HaMirpeset Shelanu 279: From Ari Vandersluis

Please enjoy a d’var Torah this week from Rosh Halutzim 2017 (entering 6th grade) Ari Vandersluis. A camper for six summers, Ari was on staff for three summers as waterfront staff and cabin counselor. He is currently a junior at The Ohio State University, where he is studying Business Management on the pre-medicine track.

Reflections on Parashat Ki Tissa
by Ari Vandersluis

In this week’s parashah, Ki Tissa, we read about various large events in the lives of B’nai Yisrael (the People of Israel) leaving Egypt. This parashah includes the sin of the Golden Calf, Moses’s destruction of the tablets containing the Ten Commandments, and subsequently, HaShem’s (God’s) second delivery of the Ten Commandments to Moses. However, directly before these significant events occur we read about an equally important, yet far less discussed event, B’nai Yisrael’s first census. This seemingly insignificant occurrence actually serves as yet another declaration of community. By this point, B’nai Yisrael has already begun their travels through the desert and built a sanctuary for HaShem. Yet, HaShem feels that directly before they receive the Ten Commandments – the pinnacle of the nation’s spiritual journey – He must have an accurate count of the B’nai Yisrael, an almost administrative act to best signify their affirmation of a proud community.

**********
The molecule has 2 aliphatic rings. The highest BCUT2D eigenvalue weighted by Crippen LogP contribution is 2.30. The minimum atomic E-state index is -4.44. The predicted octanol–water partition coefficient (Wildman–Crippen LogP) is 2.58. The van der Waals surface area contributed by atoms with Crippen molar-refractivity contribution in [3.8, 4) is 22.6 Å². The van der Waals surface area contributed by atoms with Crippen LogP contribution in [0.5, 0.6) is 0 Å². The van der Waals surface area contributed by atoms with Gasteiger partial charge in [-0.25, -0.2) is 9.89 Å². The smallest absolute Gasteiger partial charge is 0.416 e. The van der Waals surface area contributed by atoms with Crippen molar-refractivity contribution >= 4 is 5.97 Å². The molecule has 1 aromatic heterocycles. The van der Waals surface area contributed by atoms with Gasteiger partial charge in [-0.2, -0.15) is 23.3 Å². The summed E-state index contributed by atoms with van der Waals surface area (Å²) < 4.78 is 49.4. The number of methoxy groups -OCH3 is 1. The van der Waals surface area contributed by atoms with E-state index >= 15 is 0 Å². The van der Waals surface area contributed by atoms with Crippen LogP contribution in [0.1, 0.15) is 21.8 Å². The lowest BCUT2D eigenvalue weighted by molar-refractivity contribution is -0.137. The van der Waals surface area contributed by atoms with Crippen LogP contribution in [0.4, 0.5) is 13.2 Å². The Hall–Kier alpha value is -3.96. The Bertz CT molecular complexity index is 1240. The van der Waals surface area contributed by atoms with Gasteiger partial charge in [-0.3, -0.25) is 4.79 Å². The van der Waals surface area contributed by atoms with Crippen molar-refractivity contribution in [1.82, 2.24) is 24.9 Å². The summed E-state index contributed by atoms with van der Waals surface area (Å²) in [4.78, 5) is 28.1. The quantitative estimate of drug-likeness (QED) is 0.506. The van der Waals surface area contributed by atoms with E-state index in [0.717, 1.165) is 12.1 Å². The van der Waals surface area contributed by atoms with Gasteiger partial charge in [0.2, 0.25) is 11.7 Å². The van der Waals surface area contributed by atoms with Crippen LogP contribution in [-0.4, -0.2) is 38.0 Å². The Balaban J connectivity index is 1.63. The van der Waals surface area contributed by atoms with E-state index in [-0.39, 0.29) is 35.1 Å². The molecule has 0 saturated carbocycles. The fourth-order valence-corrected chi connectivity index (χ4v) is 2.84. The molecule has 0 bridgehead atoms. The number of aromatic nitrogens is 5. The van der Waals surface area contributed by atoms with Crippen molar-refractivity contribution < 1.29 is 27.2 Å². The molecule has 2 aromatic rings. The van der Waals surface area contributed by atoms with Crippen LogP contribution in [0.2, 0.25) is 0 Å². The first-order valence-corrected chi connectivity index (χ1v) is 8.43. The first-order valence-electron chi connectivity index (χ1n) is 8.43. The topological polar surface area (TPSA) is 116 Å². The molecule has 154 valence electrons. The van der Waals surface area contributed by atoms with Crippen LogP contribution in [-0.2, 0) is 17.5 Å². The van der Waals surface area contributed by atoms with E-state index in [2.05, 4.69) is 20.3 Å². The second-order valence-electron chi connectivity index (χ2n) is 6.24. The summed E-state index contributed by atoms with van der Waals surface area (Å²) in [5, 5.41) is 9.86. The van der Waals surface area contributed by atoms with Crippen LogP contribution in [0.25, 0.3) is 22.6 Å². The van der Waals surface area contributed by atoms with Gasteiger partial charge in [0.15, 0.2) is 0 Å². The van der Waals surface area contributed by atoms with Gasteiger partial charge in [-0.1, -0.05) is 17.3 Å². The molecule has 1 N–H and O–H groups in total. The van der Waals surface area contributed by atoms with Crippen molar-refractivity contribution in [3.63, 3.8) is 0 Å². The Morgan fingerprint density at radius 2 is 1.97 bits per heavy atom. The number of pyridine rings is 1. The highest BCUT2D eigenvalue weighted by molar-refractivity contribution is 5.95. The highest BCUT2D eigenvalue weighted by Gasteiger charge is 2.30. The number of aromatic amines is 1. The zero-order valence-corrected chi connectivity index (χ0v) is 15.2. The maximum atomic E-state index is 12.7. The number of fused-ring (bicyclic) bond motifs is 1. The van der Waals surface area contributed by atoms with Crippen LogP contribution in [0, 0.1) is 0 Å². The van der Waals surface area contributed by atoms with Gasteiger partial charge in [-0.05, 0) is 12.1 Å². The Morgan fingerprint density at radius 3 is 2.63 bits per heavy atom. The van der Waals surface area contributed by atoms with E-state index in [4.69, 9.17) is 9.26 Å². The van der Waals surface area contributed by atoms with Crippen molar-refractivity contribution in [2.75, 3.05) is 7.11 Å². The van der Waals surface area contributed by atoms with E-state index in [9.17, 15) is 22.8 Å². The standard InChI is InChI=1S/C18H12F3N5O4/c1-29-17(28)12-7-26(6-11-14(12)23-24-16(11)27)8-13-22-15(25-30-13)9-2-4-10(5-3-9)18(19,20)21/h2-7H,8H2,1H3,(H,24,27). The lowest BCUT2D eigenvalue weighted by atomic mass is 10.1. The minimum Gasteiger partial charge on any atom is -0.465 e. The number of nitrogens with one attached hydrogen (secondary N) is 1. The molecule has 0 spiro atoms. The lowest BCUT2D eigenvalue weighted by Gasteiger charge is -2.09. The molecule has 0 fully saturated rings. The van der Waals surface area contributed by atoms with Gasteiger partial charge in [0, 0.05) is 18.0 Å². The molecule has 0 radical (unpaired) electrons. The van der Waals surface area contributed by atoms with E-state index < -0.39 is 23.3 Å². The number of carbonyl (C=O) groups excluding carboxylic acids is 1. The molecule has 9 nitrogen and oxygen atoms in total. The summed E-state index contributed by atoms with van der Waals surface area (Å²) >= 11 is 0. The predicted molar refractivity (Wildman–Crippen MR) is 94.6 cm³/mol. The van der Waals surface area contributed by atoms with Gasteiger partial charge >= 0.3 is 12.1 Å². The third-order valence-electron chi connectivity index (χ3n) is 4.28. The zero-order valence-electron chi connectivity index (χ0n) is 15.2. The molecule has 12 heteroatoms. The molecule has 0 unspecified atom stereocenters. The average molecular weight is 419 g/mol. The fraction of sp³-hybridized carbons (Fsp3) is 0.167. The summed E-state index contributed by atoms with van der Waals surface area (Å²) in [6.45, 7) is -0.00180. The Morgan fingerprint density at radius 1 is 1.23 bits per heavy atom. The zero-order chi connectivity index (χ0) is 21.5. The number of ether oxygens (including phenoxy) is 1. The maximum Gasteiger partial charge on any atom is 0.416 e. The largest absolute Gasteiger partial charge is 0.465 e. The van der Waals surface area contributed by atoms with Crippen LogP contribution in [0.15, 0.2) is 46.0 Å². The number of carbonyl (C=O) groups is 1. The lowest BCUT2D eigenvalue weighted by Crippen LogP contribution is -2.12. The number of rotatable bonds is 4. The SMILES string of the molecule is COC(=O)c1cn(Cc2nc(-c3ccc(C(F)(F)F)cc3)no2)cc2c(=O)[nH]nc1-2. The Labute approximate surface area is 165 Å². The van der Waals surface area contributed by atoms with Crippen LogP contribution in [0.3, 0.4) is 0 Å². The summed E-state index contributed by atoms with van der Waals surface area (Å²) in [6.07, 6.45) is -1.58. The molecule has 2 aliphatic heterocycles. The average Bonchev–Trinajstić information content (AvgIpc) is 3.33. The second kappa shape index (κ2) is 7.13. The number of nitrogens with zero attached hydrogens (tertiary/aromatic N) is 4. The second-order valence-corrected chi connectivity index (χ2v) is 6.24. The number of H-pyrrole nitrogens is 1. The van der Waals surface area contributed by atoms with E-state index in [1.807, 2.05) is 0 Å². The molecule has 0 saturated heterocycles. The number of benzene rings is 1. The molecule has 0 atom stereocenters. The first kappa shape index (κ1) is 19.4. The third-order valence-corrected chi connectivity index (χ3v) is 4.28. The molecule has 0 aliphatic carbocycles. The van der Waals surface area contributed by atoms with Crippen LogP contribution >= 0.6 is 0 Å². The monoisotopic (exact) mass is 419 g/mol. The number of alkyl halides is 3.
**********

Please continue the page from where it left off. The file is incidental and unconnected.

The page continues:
This administrative act of HaShem brings a clear relevance to communities today. One of the first assessments of cities/towns/communities is a census, a very clear indication that the community can be viewed independently. However, with each census comes the question of who can be counted. In the Torah, directly following the commandment to perform a census, Moses is told to include all Israelites above the age of twenty and that each person should contribute a half-shekel, regardless of wealth. By saying this, HaShem clearly defines who it is that carries the responsibility of societal contribution and He shows that each of these people must be treated equally. By deciding who is counted and how they are treated, HaShem sets precedence for community culture.

Much like the Torah’s outline for who is counted in the census, at Camp Ramah in Wisconsin, there is strong intention behind these community foundations. While B’nai Yisrael is counted at the age of twenty, at Camp Ramah your contribution to the community begins as soon as you begin your time as a chanich (camper,) as early as eight years old. From the moment a child or adult steps into the Camp Ramah atmosphere, he or she is valued and challenged intellectually and religiously. Regardless of age, campers find themselves contributing to the community and consistently helping to build a strong Jewish culture. Even in my first summer at Camp Ramah, in Halutzim, I can vividly remember the intellectual debates had within my tzrif (cabin), arguing about whether or not the lake could be used as a Mikveh (a bath in which certain ritual purifications can be performed) – it can! In each of the ten years I have spent at Camp Ramah, it has been clear that my opinion matters and that I am a significant piece of the larger community. At Camp Ramah, every chanich and tzevet (staff) member has a voice. Everyone contributes that half shekel.

Shabbat Shalom.

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